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#21 cybele

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Posted 04 September 2019 - 04:15 PM

Cybele, it sounds like you're in a tough spot with all that responsibility. And those work hours sound insane. 
Nobody should be working that much! I mean, if it were your passion, that'd be different, but since it's just a job,

it sounds like a draaaggg.. I hope you're able to negotiate a plan with your family to take a job that will be gentler on

your psyche. Only good would come from taking the pay cut because what you "lose" in money will be gained in life satisfaction

and family time. That's just my humble opinion, which you did not ask for lol.. 

 

Its certainly my passion, but that doesnt change the fact that its incredibly hard on the mind (those hours mean lots of lack of sleep) and it is not what is best for my family. Your opinion is welcomed, and true! Which is why I am working towards shifting my career, and goals. I know it will bring me a lot more satisfaction, and stability to have more time at home.



#22 Alder Logs

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Posted 04 September 2019 - 10:38 PM

It wouldn’t be a crisis either way. But I’m sure you can understand that is another major level of not feeling I belong where I am currently at.

I was referring to Mycotopia.  It's a good sized tent.



#23 Misfit

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Posted 04 September 2019 - 10:51 PM

Sorry I misunderstood what you were saying.


“I’d rather have nothing than have a lie”

#24 cybele

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Posted 09 September 2019 - 09:46 AM

It wouldn’t be a crisis either way. But I’m sure you can understand that is another major level of not feeling I belong where I am currently at.

 

Just remember that the majority is not always correct. In my latter years of being in the military I went through some major surgeries. About six months in I noticed myself changing and I pushed myself away from the medicine they were shoving down my throat. However, it did not take but three years for me to become a severe alcoholic. I just kept telling myself it was better than the opiates. Yet it was starting to affect my work, and social life. I denied the alcoholism for a long time because it was the normal culture for our unit. We drank so much together, and at functions. It took me waking up in a bathtub hardly able to walk out the bathroom because of all the cans/bottles that I realized I had a major problem.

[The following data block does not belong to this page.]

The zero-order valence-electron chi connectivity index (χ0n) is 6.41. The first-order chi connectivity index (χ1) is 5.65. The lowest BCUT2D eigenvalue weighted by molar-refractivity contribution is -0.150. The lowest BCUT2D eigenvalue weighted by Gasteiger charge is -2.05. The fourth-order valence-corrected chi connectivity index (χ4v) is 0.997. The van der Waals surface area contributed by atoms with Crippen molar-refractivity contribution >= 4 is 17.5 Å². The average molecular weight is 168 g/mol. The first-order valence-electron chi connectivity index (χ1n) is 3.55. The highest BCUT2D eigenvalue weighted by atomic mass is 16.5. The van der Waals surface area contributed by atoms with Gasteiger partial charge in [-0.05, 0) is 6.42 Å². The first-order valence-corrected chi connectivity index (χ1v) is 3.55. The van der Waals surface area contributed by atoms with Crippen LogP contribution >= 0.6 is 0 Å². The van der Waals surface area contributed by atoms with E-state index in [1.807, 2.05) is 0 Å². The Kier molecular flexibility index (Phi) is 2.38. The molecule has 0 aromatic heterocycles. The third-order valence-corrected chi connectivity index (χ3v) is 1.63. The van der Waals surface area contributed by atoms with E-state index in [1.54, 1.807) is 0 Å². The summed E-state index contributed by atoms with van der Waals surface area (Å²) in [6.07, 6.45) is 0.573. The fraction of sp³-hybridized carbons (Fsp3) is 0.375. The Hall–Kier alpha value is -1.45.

All the briefings, and power points. All the constant military counseling on alcohol abuse, and they never covered stopping. They only covered prevention. Like abstinence it hardly ever works, and it misses so much more of the education. That morning I decided to quit cold turkey, and I woke up that night in sweats, vomiting, and having convulsions. I called a family member, and she informed me that one could die. Just stopping like that. For three days I sipped on some whiskey, and slowly weaned myself off. 

 

When I was two weeks clean I joined an alcoholics, and addicts community. I stayed for one year, and I will briefly discuss the insight that may be unique to me but it may help others. One things they constantly stated was once an addict always an addict. I seemed to cringe the first time I heard it, and the feeling grew each and every time it was shared. Blatantly ignoring that some people can change was to me, completely ignorant.

 

For me it was very simple, and years later psychedelics would shed light on something I found out on my own. Many times we lie to ourselves. We push things to the side, and we make excuses for ourselves. That is when the individual has lost mental strength. We know what is best yet we completely ignore it. I found that months after drinking, months after I removed that poison from my mentality that I had recovered that mental strength. I could watch others drink, I could see it on TV, and I could look the other way. I still stayed in the program, and went an entire year without drinking. I told myself after a year I would have a drink. That I had beaten that demon, and could congratulate myself. I went past that anniversary date, and did not even think about drinking. I was yet again coming up with an excuse, and trying to make my reason for drinking righteous.